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(2/5) Alan tackles his Advance Healthcare Directive (AHD).

This is the second blogpost telling my story of making my end-of life arrangements. If you missed the first post catch up here

In the first post I mentioned the reason why we should take a bit of time to think about and discuss the arrangements for end of life. The important things are end-of-life carefuneral arrangements and disposal of assets. You have to take into account that you may not be as competent in old age as you are now. The Irish Hospice Foundation has produced Think Ahead which deals with all these matters. But, for now I want to deal with the much simpler Advance Healthcare Directive. I’ll describe what it is, how to fill it in, and who needs to know about it.

What is an advance healthcare directive?

Well, it’s a way of formally making known to others what your wishes are for end-of-life care. You can download a copy of an Advance Healthcare Directive elsewhere or use this one. It’s a seven-page document that you fill in to fit in with your beliefs and wishes.

Page 1: Is a cover page, nothing needs to be completed here. Please do read the text. Note that the document can be printed and completed with pen, or alternatively it can be completed on your computer (it is an editable PDF), but even if this document is completed on a device, it still needs to be printed and signed.

Page 2: This page is basic identification —name and address, date of birth, PPS number — and a space for the names and contact information of three people to whom you have given a copy of the directive. (I chose— with their agreement — my wife, my daughter and my GP.)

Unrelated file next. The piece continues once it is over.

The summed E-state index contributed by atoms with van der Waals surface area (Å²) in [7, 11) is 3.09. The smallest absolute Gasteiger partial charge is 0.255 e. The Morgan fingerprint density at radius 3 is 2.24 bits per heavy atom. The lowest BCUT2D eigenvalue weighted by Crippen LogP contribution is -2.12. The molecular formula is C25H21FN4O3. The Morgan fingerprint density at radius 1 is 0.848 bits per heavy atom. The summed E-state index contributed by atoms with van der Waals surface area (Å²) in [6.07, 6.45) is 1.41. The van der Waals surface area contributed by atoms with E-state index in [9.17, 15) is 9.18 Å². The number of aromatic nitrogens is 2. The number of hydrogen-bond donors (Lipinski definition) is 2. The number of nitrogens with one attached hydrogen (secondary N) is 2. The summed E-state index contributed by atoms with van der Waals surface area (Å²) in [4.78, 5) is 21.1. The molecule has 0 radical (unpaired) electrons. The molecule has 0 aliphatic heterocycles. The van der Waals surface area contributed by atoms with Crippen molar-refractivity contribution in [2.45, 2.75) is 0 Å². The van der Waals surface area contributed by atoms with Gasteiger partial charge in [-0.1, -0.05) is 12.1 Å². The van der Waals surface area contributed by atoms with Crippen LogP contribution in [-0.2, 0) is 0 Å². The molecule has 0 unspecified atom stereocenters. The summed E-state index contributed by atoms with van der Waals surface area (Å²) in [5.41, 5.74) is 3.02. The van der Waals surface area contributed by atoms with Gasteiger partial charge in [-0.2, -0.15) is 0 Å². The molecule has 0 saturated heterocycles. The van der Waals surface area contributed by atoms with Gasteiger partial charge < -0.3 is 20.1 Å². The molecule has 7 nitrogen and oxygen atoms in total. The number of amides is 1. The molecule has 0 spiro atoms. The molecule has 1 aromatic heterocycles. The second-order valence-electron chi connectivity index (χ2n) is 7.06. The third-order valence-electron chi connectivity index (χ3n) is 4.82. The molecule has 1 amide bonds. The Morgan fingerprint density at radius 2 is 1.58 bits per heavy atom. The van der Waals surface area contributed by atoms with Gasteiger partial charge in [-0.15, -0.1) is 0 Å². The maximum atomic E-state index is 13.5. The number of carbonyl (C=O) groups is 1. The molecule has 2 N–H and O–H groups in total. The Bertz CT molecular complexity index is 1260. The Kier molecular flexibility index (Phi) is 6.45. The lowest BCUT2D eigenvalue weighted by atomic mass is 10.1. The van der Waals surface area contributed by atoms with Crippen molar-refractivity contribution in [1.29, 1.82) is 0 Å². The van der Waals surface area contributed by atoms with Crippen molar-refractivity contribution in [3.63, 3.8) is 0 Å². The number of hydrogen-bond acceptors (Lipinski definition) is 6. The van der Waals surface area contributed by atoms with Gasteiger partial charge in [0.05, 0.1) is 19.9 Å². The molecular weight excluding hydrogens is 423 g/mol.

Page 3: The third page deals with two general situations. The first is illnesses which make you unable to communicate or make decisions, but which are not actually life-threatening (such as brain damage from trauma or stroke.) The second situation is life-threatening illnesses. In both cases the condition has to be confirmed by two doctors. There is one section for each of these situations.  

I have decided that I don’t want to be kept alive if I am unable to communicate or if I am seriously intellectually impaired without a reasonable chance of recovery. The law enables individuals to refuse treatments and the Advanced Healthcare Directive sets out your preferences about this.  

So, in both scenarios I selected the option, ‘I refuse treatment aimed at prolonging or sustaining my life.’ (Palliative care to relieve suffering is specifically kept as an option.) 

Page 4: The fourth page enables you to choose or refuse specific treatments, such as resuscitation (CPR), artificial ventilation or feeding etc.  

The process is simple: on both pages 3 and 4 you just initial the options you want. (There is also space to put down choices for treatment for any chronic conditions.)  

Page 5: The fifth page names someone you choose to take part in discussions about medical care if you are unable to communicate. That person is described as a ‘health care proxy’ and must sign to show that s/he agrees. Your health care proxy should be someone who knows you well and knows your wishes. Your GP adds his/her details to this page. 

Page 6:  is very simple and gives options for organ donation. Again, you just initial the options you want. (It’s probably a good idea if this does not conflict with the option on your driving licence.) 

Page 7 : Last page (!) is the important legal bit. Two adults must witness you sign the document, add their signatures, addresses and the date. (A couple of neighbours did mine for me during the first lockdown!) 

In the next post, I‘ll look at who needs to know about the your AHD and who you need to discuss it with.